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Analysis: Dry bulk market cautious on supply chain risk from Hurricane Florence

Analysis-Dry-bulk-market-cautious-on-supply-chain-risk-from-Hurricane-Florence-3062.jpg      Analysis: Dry bulk market cautious on supply chain risk from Hurricane Florence


The closure of US East Coast ports ahead of Hurricane Florence has had no significant impact on dry bulk freight rates so far. However, market participants remain cautious amid lingering uncertainty and supply chain risks.

While port operations grind to a halt and ships moor off shore to await clearance for berthing, the risk to infrastructure has been worrying market participants to a greater extent.

“[It is] pretty serious, hopefully does not damage the infrastructure too much,” a shipbroker said.

YANKEE ZULU
The port of Virginia is expected to close Wednesday 12.00 Eastern Time under port condition Zulu, while the main shipping channel will close 6.00 Eastern Time Wednesday and all terminal activities will halt at 23.59 Eastern Time Tuesday under port condition Yankee, according to port authorities.

Under Yankee, vessels seeking to depart must arrange immediate departure and ships seeking to arrive in port should seek an alternate destination, while cargo operations must cease with 18 km/hour winds. Zulu indicated that sustained gale force winds are predicted to arrive at the Virginia Capes within 12 hours, the port authorities explained.

However, with fixing activity lackluster in the transatlantic market over the past weeks, the impact on the Panamax tonnage list is expected to be minimal for the time being.

According to S&P Global Platts cFlow data, there were three Kamsarmaxes currently moored offshore Hampton Roads Shipping Channel, while two Kamsarmaxes and a Panamax were observed sailing away from the Channel in unladen states. A Kamsarmax and a Post-Panamax were inbound to the region, being around a day’s voyage away.

Meanwhile, three Kamsarmaxes, two Post-Panamaxes and one Panamax vessels were originally scheduled to arrive at the Hampton Roads Shipping Channels around Friday, when Hurricane Florence is set to be making landfall in the area. This suggests these vessels are expected to face relatively mild delays in ballast while the storm gradually weakens.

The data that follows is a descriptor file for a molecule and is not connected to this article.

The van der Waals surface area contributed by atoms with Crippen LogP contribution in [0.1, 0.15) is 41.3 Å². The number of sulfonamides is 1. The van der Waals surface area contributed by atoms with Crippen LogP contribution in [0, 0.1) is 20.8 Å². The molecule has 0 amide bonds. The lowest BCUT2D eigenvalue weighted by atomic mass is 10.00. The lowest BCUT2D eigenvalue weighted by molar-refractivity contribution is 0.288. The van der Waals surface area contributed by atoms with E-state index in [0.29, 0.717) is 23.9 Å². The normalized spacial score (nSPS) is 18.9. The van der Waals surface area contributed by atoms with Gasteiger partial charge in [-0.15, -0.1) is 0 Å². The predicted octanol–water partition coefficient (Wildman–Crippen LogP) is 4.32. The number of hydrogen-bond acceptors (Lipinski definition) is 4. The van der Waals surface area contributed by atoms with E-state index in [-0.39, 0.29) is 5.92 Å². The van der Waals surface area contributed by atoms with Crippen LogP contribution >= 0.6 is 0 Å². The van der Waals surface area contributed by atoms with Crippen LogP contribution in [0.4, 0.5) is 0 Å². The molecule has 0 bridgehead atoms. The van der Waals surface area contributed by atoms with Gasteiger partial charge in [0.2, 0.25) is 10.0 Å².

SUPPLY CHAIN RISKS
While tonnage could get temporarily tied up and make matters difficult for some stakeholders, market participants’ fears were more centered around damage to on-shore infrastructure.

“If this means vessels will stay outside and wait, it is indeed not negative for the market,” a second shipbroker said. “But if it means vessels being ‘freed up’ on arrival and being [open] spot in the market, then it is not good.”

Any damage rendered to the infrastructure in the region could disruptively impact the coal supply chain from the production sites to the ports, which consequentially could take a toll on the demand for dry bulk vessels.

A shipowner remained optimistic and expected the coal trade to slowdown briefly and to subsequently gain momentum when the storm subsides, yet anticipated the slowdown to be longer in case of infrastructure damage.

“Everything hurts shipowners,” he said.

The Port of Virginia includes three coking coal export terminals: Dominion Terminal Associates and Kinder Morgan’s Pier IX — which are both in Newport News — and Norfolk Southern’s Pier VI in Norfolk.

Hurricane Florence is packing winds of up to 140 mph and is at Category 4, close to Category 5 strength, and is due to make landfall south of Hampton Roads in North Carolina Thursday.

The Hampton Roads-to-Rotterdam coal freight assessment for 70,000 mt requirements was assessed stable Tuesday at $12.50/mt. Time charter rates on Kamsarmaxes for transatlantic round voyages, in recent trading sessions, have been heard hovering at around $14,500/day on a DOP UK Continent basis.
Source: Platts

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